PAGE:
3D Printing Plugs a Problem

Superior Metal Products had a problem with chips and coolant being shot back through tube material it was machining on a bar-fed CNC turning center. The solution to plug the back end of the tubes was a 3D printed device.


Facebook Share Icon LinkedIn Share Icon Twitter Share Icon Share by EMail icon Print Icon

Superior Metal Products, profiled in this story about robotic automation, has designed this unique plug to prevent chips and coolant from shooting back through the tube and into the bar feeder while turning DOM tubing. “We struggled to find a solution that offered push-point consistency for the bar feeder and positive sealing for the various tube IDs we run,” Mr. O’Connor explains. “Tapered plugs tend to dislodge and leak, and care must be taken to ensure the plug end is perpendicular to the tube. Otherwise, push rod droop or tube orientation can cause push length variation.”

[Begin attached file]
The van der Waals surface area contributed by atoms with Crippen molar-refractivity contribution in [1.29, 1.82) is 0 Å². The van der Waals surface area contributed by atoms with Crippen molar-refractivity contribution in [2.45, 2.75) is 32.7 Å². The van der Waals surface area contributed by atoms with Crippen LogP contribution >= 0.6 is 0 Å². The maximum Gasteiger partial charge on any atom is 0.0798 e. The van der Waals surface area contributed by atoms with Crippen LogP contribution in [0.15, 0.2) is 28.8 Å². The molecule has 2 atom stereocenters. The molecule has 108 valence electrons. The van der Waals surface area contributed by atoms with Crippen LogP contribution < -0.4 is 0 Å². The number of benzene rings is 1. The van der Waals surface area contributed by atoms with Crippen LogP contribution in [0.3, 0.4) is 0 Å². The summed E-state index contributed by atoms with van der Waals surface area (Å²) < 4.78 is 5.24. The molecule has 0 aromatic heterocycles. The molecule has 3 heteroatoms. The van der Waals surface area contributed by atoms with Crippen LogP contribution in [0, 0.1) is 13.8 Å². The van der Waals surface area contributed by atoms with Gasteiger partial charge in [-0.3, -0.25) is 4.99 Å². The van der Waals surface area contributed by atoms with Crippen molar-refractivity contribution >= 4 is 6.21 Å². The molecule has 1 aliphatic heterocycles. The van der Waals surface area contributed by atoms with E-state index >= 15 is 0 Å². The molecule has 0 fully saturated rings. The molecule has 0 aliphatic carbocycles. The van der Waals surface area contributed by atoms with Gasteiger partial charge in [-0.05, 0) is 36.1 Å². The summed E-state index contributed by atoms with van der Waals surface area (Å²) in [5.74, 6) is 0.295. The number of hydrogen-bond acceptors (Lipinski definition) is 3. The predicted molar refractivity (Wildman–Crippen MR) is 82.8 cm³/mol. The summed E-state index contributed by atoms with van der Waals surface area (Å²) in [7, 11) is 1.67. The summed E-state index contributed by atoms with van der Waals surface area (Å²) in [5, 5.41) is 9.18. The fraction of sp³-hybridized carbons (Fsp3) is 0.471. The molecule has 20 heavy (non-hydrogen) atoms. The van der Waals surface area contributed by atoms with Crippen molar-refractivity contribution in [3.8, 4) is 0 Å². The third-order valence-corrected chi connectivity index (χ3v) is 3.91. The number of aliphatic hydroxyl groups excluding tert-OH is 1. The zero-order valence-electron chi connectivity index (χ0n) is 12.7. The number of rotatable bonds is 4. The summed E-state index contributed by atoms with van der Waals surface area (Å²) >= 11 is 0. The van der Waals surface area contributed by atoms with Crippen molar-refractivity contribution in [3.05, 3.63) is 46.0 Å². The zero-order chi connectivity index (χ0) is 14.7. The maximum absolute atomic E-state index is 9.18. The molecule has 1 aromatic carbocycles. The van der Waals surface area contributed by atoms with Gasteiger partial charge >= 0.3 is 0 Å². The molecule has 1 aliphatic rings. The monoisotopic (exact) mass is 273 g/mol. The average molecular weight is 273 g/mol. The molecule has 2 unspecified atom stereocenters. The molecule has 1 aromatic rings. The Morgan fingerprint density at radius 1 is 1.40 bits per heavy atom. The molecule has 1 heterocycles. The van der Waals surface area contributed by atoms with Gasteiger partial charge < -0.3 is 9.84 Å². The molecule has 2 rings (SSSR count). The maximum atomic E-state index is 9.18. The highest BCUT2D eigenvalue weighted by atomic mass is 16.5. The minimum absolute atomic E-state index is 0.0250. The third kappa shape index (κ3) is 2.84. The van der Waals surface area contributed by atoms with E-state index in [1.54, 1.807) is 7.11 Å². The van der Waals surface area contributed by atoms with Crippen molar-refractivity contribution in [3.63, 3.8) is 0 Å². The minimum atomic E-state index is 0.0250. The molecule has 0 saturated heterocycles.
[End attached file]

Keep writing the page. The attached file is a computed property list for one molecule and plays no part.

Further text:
The plug features a 3D printed threaded knob, expander and nut (all are printed at the same time), as well as an appropriately sized O-ring. Once inserted into the end of a bar and tightened, it provides an effective seal and consistent push point that is perpendicular to the tube. The shop has a base plug design and simply modifies the sealing diameters depending on the tube ID and prints. It’s not a problem if a plug gets lost. 3D printing replacements is not costly.

3d printed part

When asked what spurred the shop to look into 3D printing, Mr. O’Connor commented it was Modern Machine Shop’s inaugural Top Shops Conference in 2017. “After seeing presentations about this technology, we knew we need an excuse to get into it,” he says.